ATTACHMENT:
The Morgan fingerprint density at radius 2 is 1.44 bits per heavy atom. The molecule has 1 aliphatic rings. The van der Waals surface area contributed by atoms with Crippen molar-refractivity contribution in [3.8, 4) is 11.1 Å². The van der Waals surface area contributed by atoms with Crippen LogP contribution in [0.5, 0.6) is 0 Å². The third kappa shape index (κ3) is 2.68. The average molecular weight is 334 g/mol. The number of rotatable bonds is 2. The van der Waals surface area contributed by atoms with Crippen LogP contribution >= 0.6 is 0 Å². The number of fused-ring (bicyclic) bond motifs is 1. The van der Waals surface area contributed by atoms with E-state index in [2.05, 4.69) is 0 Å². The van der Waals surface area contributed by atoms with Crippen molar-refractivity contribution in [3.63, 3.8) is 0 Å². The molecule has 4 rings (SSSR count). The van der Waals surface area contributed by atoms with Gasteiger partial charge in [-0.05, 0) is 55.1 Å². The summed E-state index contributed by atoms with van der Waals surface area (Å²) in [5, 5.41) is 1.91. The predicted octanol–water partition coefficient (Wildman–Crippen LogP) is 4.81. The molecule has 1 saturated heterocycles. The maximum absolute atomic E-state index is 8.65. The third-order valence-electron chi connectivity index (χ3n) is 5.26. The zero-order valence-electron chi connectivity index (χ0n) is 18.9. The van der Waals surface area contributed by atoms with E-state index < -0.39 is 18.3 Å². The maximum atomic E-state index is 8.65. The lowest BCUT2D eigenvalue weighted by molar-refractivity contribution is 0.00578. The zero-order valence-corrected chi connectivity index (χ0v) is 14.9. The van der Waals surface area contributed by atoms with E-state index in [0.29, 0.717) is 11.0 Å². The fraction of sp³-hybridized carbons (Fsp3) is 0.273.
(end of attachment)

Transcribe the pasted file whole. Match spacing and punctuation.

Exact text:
The Morgan fingerprint density at radius 2 is 1.44 bits per heavy atom. The molecule has 1 aliphatic rings. The van der Waals surface area contributed by atoms with Crippen molar-refractivity contribution in [3.8, 4) is 11.1 Å². The van der Waals surface area contributed by atoms with Crippen LogP contribution in [0.5, 0.6) is 0 Å². The third kappa shape index (κ3) is 2.68. The average molecular weight is 334 g/mol. The number of rotatable bonds is 2. The van der Waals surface area contributed by atoms with Crippen LogP contribution >= 0.6 is 0 Å². The number of fused-ring (bicyclic) bond motifs is 1. The van der Waals surface area contributed by atoms with E-state index in [2.05, 4.69) is 0 Å². The van der Waals surface area contributed by atoms with Crippen molar-refractivity contribution in [3.63, 3.8) is 0 Å². The molecule has 4 rings (SSSR count). The van der Waals surface area contributed by atoms with Gasteiger partial charge in [-0.05, 0) is 55.1 Å². The summed E-state index contributed by atoms with van der Waals surface area (Å²) in [5, 5.41) is 1.91. The predicted octanol–water partition coefficient (Wildman–Crippen LogP) is 4.81. The molecule has 1 saturated heterocycles. The maximum absolute atomic E-state index is 8.65. The third-order valence-electron chi connectivity index (χ3n) is 5.26. The zero-order valence-electron chi connectivity index (χ0n) is 18.9. The van der Waals surface area contributed by atoms with E-state index < -0.39 is 18.3 Å². The maximum atomic E-state index is 8.65. The lowest BCUT2D eigenvalue weighted by molar-refractivity contribution is 0.00578. The zero-order valence-corrected chi connectivity index (χ0v) is 14.9. The van der Waals surface area contributed by atoms with E-state index in [0.29, 0.717) is 11.0 Å². The fraction of sp³-hybridized carbons (Fsp3) is 0.273.